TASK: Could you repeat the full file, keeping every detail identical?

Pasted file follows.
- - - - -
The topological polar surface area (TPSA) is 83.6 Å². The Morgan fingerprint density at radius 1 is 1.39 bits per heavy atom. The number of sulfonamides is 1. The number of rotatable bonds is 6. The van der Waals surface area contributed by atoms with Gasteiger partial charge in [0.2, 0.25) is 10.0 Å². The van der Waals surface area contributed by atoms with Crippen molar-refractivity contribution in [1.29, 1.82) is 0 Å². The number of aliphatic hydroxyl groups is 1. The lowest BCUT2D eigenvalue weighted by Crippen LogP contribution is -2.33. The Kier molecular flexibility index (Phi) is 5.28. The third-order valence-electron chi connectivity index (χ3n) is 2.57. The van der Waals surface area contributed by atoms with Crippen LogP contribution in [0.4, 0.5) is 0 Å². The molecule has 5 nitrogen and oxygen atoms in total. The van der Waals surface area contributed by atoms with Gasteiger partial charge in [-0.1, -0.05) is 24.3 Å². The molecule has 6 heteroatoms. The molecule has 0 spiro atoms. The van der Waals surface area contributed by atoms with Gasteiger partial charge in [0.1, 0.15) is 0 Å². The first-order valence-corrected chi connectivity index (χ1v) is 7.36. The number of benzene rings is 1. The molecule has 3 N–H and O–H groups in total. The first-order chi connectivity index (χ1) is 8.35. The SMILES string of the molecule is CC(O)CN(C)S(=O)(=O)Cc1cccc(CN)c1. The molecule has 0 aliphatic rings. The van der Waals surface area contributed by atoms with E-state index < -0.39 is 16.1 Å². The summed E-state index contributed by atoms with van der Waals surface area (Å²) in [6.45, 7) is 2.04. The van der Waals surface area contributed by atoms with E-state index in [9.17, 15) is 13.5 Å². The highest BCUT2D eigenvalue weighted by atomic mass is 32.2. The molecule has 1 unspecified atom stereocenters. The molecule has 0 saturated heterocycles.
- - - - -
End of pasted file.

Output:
The topological polar surface area (TPSA) is 83.6 Å². The Morgan fingerprint density at radius 1 is 1.39 bits per heavy atom. The number of sulfonamides is 1. The number of rotatable bonds is 6. The van der Waals surface area contributed by atoms with Gasteiger partial charge in [0.2, 0.25) is 10.0 Å². The van der Waals surface area contributed by atoms with Crippen molar-refractivity contribution in [1.29, 1.82) is 0 Å². The number of aliphatic hydroxyl groups is 1. The lowest BCUT2D eigenvalue weighted by Crippen LogP contribution is -2.33. The Kier molecular flexibility index (Phi) is 5.28. The third-order valence-electron chi connectivity index (χ3n) is 2.57. The van der Waals surface area contributed by atoms with Crippen LogP contribution in [0.4, 0.5) is 0 Å². The molecule has 5 nitrogen and oxygen atoms in total. The van der Waals surface area contributed by atoms with Gasteiger partial charge in [-0.1, -0.05) is 24.3 Å². The molecule has 6 heteroatoms. The molecule has 0 spiro atoms. The van der Waals surface area contributed by atoms with Gasteiger partial charge in [0.1, 0.15) is 0 Å². The first-order valence-corrected chi connectivity index (χ1v) is 7.36. The number of benzene rings is 1. The molecule has 3 N–H and O–H groups in total. The first-order chi connectivity index (χ1) is 8.35. The SMILES string of the molecule is CC(O)CN(C)S(=O)(=O)Cc1cccc(CN)c1. The molecule has 0 aliphatic rings. The van der Waals surface area contributed by atoms with E-state index < -0.39 is 16.1 Å². The summed E-state index contributed by atoms with van der Waals surface area (Å²) in [6.45, 7) is 2.04. The van der Waals surface area contributed by atoms with E-state index in [9.17, 15) is 13.5 Å². The highest BCUT2D eigenvalue weighted by atomic mass is 32.2. The molecule has 1 unspecified atom stereocenters. The molecule has 0 saturated heterocycles.